Teachers in the Berkeley Unified School District will get a one-time bonus this year — a small respite after years of stagnant paychecks.
The district’s school board unanimously voted at its Aug. 22 meeting to give teachers the 1 percent salary bonus, which will be given to teachers with their October paychecks.
Though the current bonus is for teachers only, other school staff members are expected to receive similar bonuses after union negotiations, said Cathy Campbell, president of the Berkeley Federation of Teachers.
Campbell estimates the cost of these bonuses, when including staff as well as all teachers, will be around $600,000 for the district.
“(The bonus) is not really much, but it’s really a recognition that we have staff that have kind of been soldiers — soldiering on and doing excellent jobs,” said school board Director Karen Hemphill. “Our district has never been in better shape, in terms of the strengths of our schools.”
Hemphill said the bonuses are possible due to “carry-over” funds left from previous years, which were allocated to make up for state budget cuts that ended up not being as severe as anticipated.
When the expected budget cuts did not all come to fruition, the district was left with money that was no longer allocated to specific parts of the district budgets — which ended up being as much as $5 million to $7 million, she said.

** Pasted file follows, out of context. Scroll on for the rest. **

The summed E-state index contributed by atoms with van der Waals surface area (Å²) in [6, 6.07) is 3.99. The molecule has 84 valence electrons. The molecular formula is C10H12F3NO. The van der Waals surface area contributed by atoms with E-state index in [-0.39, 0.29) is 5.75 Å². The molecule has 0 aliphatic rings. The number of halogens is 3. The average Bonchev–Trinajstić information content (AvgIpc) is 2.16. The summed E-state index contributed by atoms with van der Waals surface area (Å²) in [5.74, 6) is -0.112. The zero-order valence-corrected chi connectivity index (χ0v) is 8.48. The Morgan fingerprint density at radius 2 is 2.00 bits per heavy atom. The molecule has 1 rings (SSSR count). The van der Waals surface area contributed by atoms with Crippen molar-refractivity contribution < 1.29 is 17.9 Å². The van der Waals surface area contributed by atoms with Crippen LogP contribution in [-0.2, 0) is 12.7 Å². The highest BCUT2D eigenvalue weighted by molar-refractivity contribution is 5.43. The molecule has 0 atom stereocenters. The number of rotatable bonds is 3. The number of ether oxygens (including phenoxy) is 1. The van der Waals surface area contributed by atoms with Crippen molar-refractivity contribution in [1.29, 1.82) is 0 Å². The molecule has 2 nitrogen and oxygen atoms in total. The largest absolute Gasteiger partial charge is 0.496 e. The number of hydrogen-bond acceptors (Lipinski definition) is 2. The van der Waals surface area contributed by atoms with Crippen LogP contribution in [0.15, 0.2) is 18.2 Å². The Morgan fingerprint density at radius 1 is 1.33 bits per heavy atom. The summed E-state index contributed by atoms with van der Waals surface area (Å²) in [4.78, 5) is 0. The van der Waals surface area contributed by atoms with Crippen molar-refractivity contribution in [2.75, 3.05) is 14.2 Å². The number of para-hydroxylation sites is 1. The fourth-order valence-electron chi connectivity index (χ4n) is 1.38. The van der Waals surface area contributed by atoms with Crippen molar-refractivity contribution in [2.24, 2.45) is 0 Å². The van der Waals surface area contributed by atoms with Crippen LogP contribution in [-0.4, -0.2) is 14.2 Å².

Parcel taxes — which contribute to about 25 percent of the general operating budget for the district — are part of the reason the district is currently in “good fiscal shape,” Hemphill said.
Though this bonus will give teachers a little extra, teachers’ take-home pay has effectively dropped due to a combination of increased health care premium costs and a lack of cost-of-living raises, Hemphill said.
Berkeley teachers have not received a cost-of-living increase since the 2008-09 school year, Campbell said.
“(The bonus) is too small to be significant,” said Masha Albrecht, a math teacher at Berkeley High School, in an email. “It will not cover one month’s worth of what I pay out of pocket for my health insurance. When I started teaching, teachers paid nothing for health insurance.”
Still, other teachers, such as Berkeley High School English teacher John Becker, felt the bonuses were welcoming rewards for the hardworking district teachers.
“It feels great,” Becker said in an email. “To receive a bonus at a time when districts up and down the state are cutting, and furloughing teachers feels quite privileged.”
Every little bit helps, since teachers are not in it for the money, he said.
“The gesture is also important,” Becker said. “Our district could have followed the examples of San Francisco or Chicago, but instead they’re demonstrating their appreciation for teachers and staff.”
Jaehak Yu is the lead city government reporter. Contact him at [email protected].
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